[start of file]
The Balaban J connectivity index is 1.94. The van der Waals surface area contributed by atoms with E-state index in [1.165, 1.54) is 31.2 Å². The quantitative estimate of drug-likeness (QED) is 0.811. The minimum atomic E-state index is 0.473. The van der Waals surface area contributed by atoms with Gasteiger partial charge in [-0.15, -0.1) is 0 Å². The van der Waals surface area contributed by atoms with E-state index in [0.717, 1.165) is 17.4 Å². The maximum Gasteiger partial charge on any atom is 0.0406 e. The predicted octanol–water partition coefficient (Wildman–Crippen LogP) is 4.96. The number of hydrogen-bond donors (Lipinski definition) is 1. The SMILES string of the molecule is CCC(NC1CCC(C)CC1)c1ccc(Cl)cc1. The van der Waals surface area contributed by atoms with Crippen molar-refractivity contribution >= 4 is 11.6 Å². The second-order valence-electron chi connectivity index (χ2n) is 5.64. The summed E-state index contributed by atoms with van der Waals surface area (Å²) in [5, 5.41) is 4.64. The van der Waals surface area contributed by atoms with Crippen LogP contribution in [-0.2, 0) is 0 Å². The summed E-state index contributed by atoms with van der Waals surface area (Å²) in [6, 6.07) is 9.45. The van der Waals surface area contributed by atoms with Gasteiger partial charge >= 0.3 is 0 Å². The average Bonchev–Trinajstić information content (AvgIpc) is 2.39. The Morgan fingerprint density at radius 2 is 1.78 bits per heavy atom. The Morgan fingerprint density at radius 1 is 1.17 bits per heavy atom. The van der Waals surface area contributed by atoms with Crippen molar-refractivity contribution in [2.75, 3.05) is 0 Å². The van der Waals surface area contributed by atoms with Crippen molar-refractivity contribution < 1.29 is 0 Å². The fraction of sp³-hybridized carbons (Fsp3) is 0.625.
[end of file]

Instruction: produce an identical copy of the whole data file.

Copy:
The Balaban J connectivity index is 1.94. The van der Waals surface area contributed by atoms with E-state index in [1.165, 1.54) is 31.2 Å². The quantitative estimate of drug-likeness (QED) is 0.811. The minimum atomic E-state index is 0.473. The van der Waals surface area contributed by atoms with Gasteiger partial charge in [-0.15, -0.1) is 0 Å². The van der Waals surface area contributed by atoms with E-state index in [0.717, 1.165) is 17.4 Å². The maximum Gasteiger partial charge on any atom is 0.0406 e. The predicted octanol–water partition coefficient (Wildman–Crippen LogP) is 4.96. The number of hydrogen-bond donors (Lipinski definition) is 1. The SMILES string of the molecule is CCC(NC1CCC(C)CC1)c1ccc(Cl)cc1. The van der Waals surface area contributed by atoms with Crippen molar-refractivity contribution >= 4 is 11.6 Å². The second-order valence-electron chi connectivity index (χ2n) is 5.64. The summed E-state index contributed by atoms with van der Waals surface area (Å²) in [5, 5.41) is 4.64. The van der Waals surface area contributed by atoms with Crippen LogP contribution in [-0.2, 0) is 0 Å². The summed E-state index contributed by atoms with van der Waals surface area (Å²) in [6, 6.07) is 9.45. The van der Waals surface area contributed by atoms with Gasteiger partial charge >= 0.3 is 0 Å². The average Bonchev–Trinajstić information content (AvgIpc) is 2.39. The Morgan fingerprint density at radius 2 is 1.78 bits per heavy atom. The Morgan fingerprint density at radius 1 is 1.17 bits per heavy atom. The van der Waals surface area contributed by atoms with Crippen molar-refractivity contribution in [2.75, 3.05) is 0 Å². The van der Waals surface area contributed by atoms with Crippen molar-refractivity contribution < 1.29 is 0 Å². The fraction of sp³-hybridized carbons (Fsp3) is 0.625.